And where we fail, our reaction dare not be, “Oh well. I might do better next time. Just give me a shot of forgiveness and I’ll be on my way…”  It should be, “Dear Lord, I have sinned against you because I have not walked in the light. I have sinned in my heart, with my words, and my actions.”  And to those who are contrite, He speaks this truth to you: If we confess our sins, he is faithful and just to forgive us our sins and to cleanse us from all unrighteousness.”  For those who prefer their self-delusion, their sins remain on them, in the fervent desire that they will turn back, for the Lord says, “Truly, I say to you, unless you turn and become like children, you will never enter the kingdom of heaven.” [Matt. 18:3]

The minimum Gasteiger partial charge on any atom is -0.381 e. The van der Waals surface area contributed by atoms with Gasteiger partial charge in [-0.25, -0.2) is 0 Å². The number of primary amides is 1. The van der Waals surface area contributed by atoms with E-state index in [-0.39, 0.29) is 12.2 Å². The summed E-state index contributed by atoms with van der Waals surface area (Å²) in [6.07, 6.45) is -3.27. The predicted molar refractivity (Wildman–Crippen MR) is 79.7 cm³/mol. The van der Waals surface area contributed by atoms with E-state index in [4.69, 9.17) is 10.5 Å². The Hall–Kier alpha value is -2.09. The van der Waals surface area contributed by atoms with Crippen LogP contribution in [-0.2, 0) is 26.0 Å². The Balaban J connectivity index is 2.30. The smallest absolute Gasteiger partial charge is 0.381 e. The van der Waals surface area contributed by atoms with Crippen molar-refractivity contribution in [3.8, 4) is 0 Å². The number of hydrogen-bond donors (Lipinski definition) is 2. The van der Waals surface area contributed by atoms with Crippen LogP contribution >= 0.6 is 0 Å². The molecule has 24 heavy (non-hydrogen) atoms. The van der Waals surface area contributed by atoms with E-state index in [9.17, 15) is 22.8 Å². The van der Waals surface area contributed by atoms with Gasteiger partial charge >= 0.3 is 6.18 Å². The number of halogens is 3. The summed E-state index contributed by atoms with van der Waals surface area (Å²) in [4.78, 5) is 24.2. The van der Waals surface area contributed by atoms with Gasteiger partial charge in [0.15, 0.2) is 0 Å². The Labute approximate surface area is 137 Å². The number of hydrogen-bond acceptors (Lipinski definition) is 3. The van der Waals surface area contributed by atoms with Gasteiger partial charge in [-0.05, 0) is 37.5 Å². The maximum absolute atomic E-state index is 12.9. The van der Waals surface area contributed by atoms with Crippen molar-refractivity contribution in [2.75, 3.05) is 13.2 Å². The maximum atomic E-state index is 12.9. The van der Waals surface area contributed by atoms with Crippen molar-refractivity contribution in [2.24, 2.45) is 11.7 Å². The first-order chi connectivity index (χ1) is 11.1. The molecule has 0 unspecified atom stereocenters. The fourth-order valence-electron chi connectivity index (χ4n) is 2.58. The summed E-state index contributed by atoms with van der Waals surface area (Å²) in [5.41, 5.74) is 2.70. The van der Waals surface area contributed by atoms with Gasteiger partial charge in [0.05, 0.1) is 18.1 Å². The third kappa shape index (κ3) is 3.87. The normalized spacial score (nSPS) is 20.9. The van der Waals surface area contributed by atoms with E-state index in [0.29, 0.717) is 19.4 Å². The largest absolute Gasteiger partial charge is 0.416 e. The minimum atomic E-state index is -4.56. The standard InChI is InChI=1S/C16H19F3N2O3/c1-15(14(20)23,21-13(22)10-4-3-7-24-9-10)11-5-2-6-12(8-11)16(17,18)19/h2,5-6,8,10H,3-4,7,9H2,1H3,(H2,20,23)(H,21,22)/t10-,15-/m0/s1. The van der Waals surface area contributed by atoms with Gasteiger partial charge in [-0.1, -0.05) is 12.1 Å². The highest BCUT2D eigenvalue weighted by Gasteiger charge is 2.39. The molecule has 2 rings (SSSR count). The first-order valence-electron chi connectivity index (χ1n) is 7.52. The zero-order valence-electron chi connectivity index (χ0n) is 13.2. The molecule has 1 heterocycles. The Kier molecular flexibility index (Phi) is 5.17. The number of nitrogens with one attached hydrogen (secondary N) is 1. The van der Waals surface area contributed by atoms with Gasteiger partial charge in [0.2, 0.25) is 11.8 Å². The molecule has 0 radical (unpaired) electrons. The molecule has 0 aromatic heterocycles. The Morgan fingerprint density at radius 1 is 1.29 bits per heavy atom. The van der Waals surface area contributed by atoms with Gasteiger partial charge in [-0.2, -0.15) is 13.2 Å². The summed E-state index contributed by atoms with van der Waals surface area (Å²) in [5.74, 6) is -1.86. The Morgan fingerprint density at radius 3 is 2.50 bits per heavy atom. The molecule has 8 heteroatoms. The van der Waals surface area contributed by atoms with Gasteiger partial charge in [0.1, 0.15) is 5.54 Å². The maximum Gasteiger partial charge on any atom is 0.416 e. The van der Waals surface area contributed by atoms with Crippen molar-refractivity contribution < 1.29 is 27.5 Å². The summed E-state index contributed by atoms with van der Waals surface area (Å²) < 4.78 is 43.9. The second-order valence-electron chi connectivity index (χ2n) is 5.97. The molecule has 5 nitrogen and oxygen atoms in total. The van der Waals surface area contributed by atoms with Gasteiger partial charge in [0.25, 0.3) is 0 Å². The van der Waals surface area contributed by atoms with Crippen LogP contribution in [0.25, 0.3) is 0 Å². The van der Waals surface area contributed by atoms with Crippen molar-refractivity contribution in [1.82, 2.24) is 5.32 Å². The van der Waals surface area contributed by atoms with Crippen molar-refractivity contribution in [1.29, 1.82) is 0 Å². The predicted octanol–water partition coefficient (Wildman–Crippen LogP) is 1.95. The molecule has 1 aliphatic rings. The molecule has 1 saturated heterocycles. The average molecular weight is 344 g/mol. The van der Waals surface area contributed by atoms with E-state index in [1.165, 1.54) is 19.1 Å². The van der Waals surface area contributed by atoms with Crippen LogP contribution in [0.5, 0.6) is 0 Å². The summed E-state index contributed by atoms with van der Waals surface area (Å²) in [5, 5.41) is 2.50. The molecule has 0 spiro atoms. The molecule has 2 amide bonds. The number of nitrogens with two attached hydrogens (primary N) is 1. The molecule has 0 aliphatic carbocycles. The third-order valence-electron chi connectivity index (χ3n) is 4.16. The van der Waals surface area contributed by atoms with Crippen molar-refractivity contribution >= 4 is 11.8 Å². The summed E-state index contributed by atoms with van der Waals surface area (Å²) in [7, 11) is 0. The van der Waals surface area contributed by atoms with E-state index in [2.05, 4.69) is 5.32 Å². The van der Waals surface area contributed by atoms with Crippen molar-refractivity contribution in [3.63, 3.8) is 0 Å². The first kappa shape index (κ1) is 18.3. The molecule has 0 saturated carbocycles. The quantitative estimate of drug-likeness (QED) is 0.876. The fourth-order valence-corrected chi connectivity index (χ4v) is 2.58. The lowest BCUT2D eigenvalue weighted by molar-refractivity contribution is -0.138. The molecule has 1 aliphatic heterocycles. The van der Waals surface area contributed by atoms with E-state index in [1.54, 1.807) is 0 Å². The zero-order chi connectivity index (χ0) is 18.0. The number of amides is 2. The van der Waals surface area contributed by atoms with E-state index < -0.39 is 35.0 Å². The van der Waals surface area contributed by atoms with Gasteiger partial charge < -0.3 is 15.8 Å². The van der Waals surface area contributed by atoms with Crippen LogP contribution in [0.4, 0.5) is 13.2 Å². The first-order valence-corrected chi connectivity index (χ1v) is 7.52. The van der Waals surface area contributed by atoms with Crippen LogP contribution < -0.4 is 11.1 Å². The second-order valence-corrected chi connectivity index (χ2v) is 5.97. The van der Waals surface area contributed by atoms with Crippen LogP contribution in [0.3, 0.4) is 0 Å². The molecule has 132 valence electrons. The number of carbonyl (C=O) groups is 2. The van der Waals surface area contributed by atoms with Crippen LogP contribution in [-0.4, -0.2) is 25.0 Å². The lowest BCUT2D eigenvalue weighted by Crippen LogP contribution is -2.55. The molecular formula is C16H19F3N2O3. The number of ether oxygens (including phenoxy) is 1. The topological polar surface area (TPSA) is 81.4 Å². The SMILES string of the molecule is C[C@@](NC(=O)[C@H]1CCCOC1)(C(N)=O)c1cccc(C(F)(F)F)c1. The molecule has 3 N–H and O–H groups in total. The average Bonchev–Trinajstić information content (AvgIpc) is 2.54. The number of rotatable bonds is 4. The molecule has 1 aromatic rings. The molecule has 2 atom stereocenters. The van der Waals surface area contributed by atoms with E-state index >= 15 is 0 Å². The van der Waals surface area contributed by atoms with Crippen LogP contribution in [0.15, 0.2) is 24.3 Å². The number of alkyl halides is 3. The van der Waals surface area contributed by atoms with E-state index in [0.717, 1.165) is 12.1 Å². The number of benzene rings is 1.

Basics, and yet always the essential foundation.  In God’s Word, that precious spiritual milk, “These things are written that you may believe, and that by believing, you may have life in His Name.”  “I am writing these things to you so that you may not sin.  But if anyone does sin, we have an advocate with the Father, Jesus Christ the Righteous.”  It’s daily feeding, daily cleansing, and daily being clothed in the spotless robes of Christ.

And from this cradle of the Divine Service, where God gathers His Church, He sends us out indeed to walk and grow.  As fruitful recipients of His forgiveness, we share that His blood was shed for the sins of all people.  We forgive, as we are forgiven.  As we mature, we long for more and more of God’s Word and He supplies it in daily devotions and Bible study.  In this life He supplies and nurtures through His Word, we find all that we need for these days, and in the end eternal life.  Amen.